Another pain point with relational databases is horizontal scaling. It is easy to scale a database vertically by beefing up your server because memory and disk drives are inexpensive. However, scaling a database across multiple servers can be extremely difficult. There is a whole spectrum of options available for horizontal scaling that includes basic master-slave replication as well as complicated sharding strategies. These solutions each require a different, and sometimes considerable, amount of expertise. Nevertheless, they all have one thing in common when compared to vertical scaling solutions. On top of the implementation difficulty, each additional server results in an additional increase in ongoing maintenance responsibility. Moreover, it is not merely the additional server maintenance of having more servers. I am referring to the actual database administration tasks of managing additional replicas, backups, and log shipping. It also includes the tasks of rolling out schema changes and new indexes to all servers in the cluster.

If you are in a situation where you want a simple database solution or you want horizontal scaling, SimpleDB is definitely a service to consider. However, you may need to be prepared to defend your decision.

Scalability Isn't Your Problem

Around every corner, you can find people who will challenge your efforts to scale horizontally. Beyond the cost and difficulty, there is a degree of resistance to products and services that seek to solve these problems.

The typical, and now clichéd, advice tends to be that scalability is not your problem, and trying to solve scalability at the outset is a case of premature optimization. This is followed by a discussion of how many daily page views a single high-performance database server can support. Finally, it ends by noting that it is really just a problem for when you reach the scale of Google or Amazon.

The premise of the argument is actually solid, although not applicable to all situations. The premise is that when you are building a site or service that nobody has heard of yet, you are more concerned about handling loads of people than about making the site remarkable. It is good advice for these situations. Moreover, it is especially timely considering that there is a small but religious segment of Internet commentators who eagerly chime, "X doesn't scale," where X is any alternative to the solution the commenter uses. Among programmers, there is a general preoccupation with performance optimization that seems somewhat out of balance.

The fact is that for many projects, scalability really is not your problem, but availability can be. Distributing your data store across servers from the outset is not a premature optimization when you can quantify the cost of down time. If a couple hours of downtime will have an impact on your business, then availability is something worth thinking about. For the IT department delivering a mission-critical application, availability is important. Even if only 20 users will use it during normal business hours, when it provides a competitive advantage, it is important to maintain availability through expected outages. When you have a product launch, and your credibility is at stake as much as your revenue, you are not putting the cart before the horse when you protect yourself against hardware failures.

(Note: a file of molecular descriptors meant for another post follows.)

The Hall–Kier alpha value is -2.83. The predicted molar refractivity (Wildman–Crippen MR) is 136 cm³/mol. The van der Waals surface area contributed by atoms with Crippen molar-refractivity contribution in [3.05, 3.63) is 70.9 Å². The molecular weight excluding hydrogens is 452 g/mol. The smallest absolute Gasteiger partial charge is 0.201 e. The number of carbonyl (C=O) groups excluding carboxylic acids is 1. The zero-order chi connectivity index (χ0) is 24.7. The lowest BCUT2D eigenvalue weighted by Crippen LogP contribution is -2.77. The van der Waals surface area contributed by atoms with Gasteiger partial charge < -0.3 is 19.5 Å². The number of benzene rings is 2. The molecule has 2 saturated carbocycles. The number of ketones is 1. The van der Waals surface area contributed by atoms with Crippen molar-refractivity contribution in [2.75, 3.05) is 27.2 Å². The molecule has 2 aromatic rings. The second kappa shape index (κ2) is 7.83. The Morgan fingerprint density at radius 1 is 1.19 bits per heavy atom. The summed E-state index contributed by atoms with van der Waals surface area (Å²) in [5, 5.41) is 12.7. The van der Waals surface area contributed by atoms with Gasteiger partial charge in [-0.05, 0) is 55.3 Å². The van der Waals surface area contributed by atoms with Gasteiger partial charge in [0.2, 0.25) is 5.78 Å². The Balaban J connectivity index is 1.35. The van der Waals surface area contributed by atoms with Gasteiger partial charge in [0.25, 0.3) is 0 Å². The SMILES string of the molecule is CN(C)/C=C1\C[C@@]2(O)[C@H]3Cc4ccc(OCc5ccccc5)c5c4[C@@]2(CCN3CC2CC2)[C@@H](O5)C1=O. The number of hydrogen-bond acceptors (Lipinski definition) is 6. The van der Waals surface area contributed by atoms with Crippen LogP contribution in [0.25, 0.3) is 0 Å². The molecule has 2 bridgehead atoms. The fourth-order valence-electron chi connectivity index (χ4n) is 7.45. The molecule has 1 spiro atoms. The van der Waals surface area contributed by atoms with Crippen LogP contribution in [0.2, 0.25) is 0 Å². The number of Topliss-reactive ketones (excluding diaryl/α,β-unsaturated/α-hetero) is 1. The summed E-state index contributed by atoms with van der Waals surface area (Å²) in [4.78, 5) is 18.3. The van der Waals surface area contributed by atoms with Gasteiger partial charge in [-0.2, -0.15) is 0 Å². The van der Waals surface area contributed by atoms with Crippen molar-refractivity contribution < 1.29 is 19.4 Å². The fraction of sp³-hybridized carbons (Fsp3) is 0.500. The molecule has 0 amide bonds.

There are many situations where availability is an important system quality. Look at how common it is for a multi-server web cluster to host one website. Before you can add a second web server, you must first solve a small set of known problems. User sessions have to be managed properly; load balancing has to be in place and routing around unresponsive servers. However, web server clusters are useful for more than high-traffic load handling. They are also beneficial because we know that hardware will fail, and we want to maintain service during the failure. We can add another web server because it is neither costly nor difficult, and it improves the availability. With the advent of systems designed to provide higher database availability that are not costly nor hard, availability becomes worth pursuing for less-critical projects.

Avoiding the SimpleDB Hype

There are many different application scenarios where SimpleDB is an interesting option. That said, some people have overstated the benefits of using SimpleDB specifically and hosted NoSQL databases in general. The reasoning seems to be that services running on the infrastructure of companies like Amazon, Google, or Microsoft will undoubtedly have nearly unlimited automatic scalability. Although there is nothing wrong with enthusiasm for products and services that you like, it is good to base that enthusiasm on reality.

Do not be fooled into thinking that any of these new databases is going to be a panacea. Make sure you educate yourself about the pros and cons of each solution as you evaluate it. The majority of services in this space have a free usage tier, and all the open-source alternatives are completely free to use. Take advantage of it, and try them out for yourself. We live in an amazing time in history where the quantity of information available at our fingertips is unprecedented. Access to web-based services and open-source projects is a huge opportunity. The tragedy is that in a time when it has never been easier to gain personal experience with new technology, all too often we are tempted to adopt the opinions of others instead of taking the time to form our own opinions. Do not believe the hype—find out for yourself.

Putting the DBA Out of Work